An Expedition to Norway’s Svalbard Archipelago

Above the Arctic Circle

We sat precariously on the edge of a rubber Zodiac boat, all suited up in four layers of warmth, as hues of our royal blue expedition parkas bounced off the sun. Positioned at 78°N and 15°E above the Arctic Circle, 22° latitude shy of the North Pole, we faced the Samarinbreen Glacier. Our boat driver, Arctic Expedition Leader, Chris, asked for five minutes of Arctic Silence, a slice of time I treasured during our journey to the “top of the world.”

Arctic Silence is magical. High-tech cameras and phones stop clicking, chatter among Zodiac companions cease, we listen to the hush of nature, we hear the living glacier breathing, heaving, and calving. These periods of total silence felt like the most impactful moments of peace and quiet I have experienced in 75 years.

The international expedition team of 17 knowledgeable, rugged men and women choose to live in Longyearbyen, on Norway’s Svalbard Archipelago, with 2,500 other souls in this most northern, inhabited town in the world. I sensed why they have given up their fast-paced lives to work together like a humming machine, to share the mysteries and the harsh realities of this majestic, remote, treeless place. Imposing mountains, pristine water, glacial ice, diving birds, cetaceans, pinnipeds, polar bears, and land mammals fill the Arctic, not people. Although a seasoned travel writer, I feel unequipped to capture the magnificence of this complex biosphere in words. One must caress the vastness, the desolation, the changeable, at times dangerous, conditions, the bite of the wind whipping against your face, or the joy of a sun’s ray warming it.

The small ship M/V Ocean Diamond, chartered exclusively by Overseas Adventure Travel for five separate Arctic expeditions over summer 2022, is designed for both North and South Polar voyages. It served as our home base for nine days, the last of the expeditions before the cruel Arctic winter and the dark months-long, polar night sets in.

We spent five days in Oslo, Norway’s sophisticated capital, before our flight to Longyearbyen, the gateway for all tourists going on Svalbard expeditions. Complaints about my prisoner window seat on our chartered flight melted like cotton candy, when I spotted a huge pod of white Beluga whales, skimming along the surface of crystal waters; my first encounter with Arctic life even before we landed.

Once settled into our cabins, we tried on our pre-ordered knee-high rubber boots that felt like they weighed five pounds each and thin, non-cumbersome life jackets made for Zodiac travel. No one was allowed into the rubber crafts without these items. Boots that fit comfortably over insulated socks, and water-resistant outer pants became the most important pieces of expedition gear.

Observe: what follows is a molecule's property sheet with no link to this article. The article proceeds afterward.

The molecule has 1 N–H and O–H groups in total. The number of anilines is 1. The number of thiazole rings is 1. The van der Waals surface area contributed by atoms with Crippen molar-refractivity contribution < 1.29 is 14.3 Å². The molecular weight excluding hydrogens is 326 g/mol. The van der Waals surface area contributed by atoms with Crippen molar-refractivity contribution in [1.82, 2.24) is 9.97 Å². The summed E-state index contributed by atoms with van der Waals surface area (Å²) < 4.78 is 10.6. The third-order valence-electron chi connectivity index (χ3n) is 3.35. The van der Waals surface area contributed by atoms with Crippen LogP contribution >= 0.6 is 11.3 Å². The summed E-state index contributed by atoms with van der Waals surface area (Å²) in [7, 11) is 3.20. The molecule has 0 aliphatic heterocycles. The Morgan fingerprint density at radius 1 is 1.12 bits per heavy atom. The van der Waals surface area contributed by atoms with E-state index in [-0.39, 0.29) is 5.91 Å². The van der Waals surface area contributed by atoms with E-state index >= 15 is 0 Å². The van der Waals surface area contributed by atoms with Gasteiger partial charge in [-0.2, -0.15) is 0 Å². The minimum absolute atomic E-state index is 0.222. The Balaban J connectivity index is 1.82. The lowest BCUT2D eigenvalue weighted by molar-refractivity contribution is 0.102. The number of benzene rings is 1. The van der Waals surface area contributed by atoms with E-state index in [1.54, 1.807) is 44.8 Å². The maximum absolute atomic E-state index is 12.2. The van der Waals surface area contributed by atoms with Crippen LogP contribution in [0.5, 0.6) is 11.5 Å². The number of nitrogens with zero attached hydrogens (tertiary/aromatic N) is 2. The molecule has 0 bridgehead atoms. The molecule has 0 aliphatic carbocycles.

Twice daily Zodiac launches required travelers to suit up, clomp down two flights of stairs and safely board the boat without tipping it over. Wet landings meant stepping into shallow, icy water to reach the shore. Svalbard regulations prohibit more than 100 travelers on the outcroppings at one time. Travelers were divided into seven different color groups and each small unit had an assigned OAT Trip Leader to monitor his/her “color.” Our mentor, Laura, from Argentina, had earned her “bi-polar” status by leading Antarctica journeys, Jan.-Mar. and Arctic expeditions in the North’s season of perpetual sunlight. She was dynamite, but watched over her “purple” group with gentle and unobtrusive vigilance. I called her our mariposa, our butterfly.

The launch team wisely used this color scheme to schedule Zodiac send-offs at each site, with the timing precision of a Rolex; 10 guests to a Zodiac, one filled after another, with an expedition guide steering each motorized craft through the sea. 

The only definite thing in the Arctic; nothing is. Carefully planned landing sites evaporated quicker than sweat from the skin. Changing weather, a rolling fog, unsafe swells, or a polar bear sighting required the team leader to expedite plan B. The polar bear, this “King of the Arctic” is the most feared and the most revered of any being. Before every landing, the scout team went first, climbed to the topmost points, and scanned the horizon with high-powered binoculars, their ready rifles slung over their shoulders. No traveler stepped foot on a landing site until the perimeter had been established, the bear alert team posted at pivotal positions. Their surveillance never ended until every traveler was safely back on the ship. They were first to arrive, last to leave, least in the spotlight, and aside from the expedition team leader,  most important.